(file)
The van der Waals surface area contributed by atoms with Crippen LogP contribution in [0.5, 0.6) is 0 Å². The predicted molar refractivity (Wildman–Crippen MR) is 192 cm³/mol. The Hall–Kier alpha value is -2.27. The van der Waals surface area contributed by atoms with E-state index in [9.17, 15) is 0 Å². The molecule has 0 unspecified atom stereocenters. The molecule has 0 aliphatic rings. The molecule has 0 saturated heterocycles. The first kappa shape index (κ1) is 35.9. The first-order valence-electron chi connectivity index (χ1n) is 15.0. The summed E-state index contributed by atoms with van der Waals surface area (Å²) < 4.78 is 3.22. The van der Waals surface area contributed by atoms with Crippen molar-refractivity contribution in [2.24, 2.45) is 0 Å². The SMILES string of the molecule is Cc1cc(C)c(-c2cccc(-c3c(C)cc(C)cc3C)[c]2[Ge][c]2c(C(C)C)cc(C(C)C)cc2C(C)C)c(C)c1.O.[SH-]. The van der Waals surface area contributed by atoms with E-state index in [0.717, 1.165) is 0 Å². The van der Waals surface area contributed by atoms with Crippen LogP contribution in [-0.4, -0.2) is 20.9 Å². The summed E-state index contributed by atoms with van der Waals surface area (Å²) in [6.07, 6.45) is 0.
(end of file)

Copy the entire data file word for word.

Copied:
The van der Waals surface area contributed by atoms with Crippen LogP contribution in [0.5, 0.6) is 0 Å². The predicted molar refractivity (Wildman–Crippen MR) is 192 cm³/mol. The Hall–Kier alpha value is -2.27. The van der Waals surface area contributed by atoms with E-state index in [9.17, 15) is 0 Å². The molecule has 0 unspecified atom stereocenters. The molecule has 0 aliphatic rings. The molecule has 0 saturated heterocycles. The first kappa shape index (κ1) is 35.9. The first-order valence-electron chi connectivity index (χ1n) is 15.0. The summed E-state index contributed by atoms with van der Waals surface area (Å²) < 4.78 is 3.22. The van der Waals surface area contributed by atoms with Crippen molar-refractivity contribution in [2.24, 2.45) is 0 Å². The SMILES string of the molecule is Cc1cc(C)c(-c2cccc(-c3c(C)cc(C)cc3C)[c]2[Ge][c]2c(C(C)C)cc(C(C)C)cc2C(C)C)c(C)c1.O.[SH-]. The van der Waals surface area contributed by atoms with E-state index in [0.717, 1.165) is 0 Å². The van der Waals surface area contributed by atoms with Crippen LogP contribution in [-0.4, -0.2) is 20.9 Å². The summed E-state index contributed by atoms with van der Waals surface area (Å²) in [6.07, 6.45) is 0.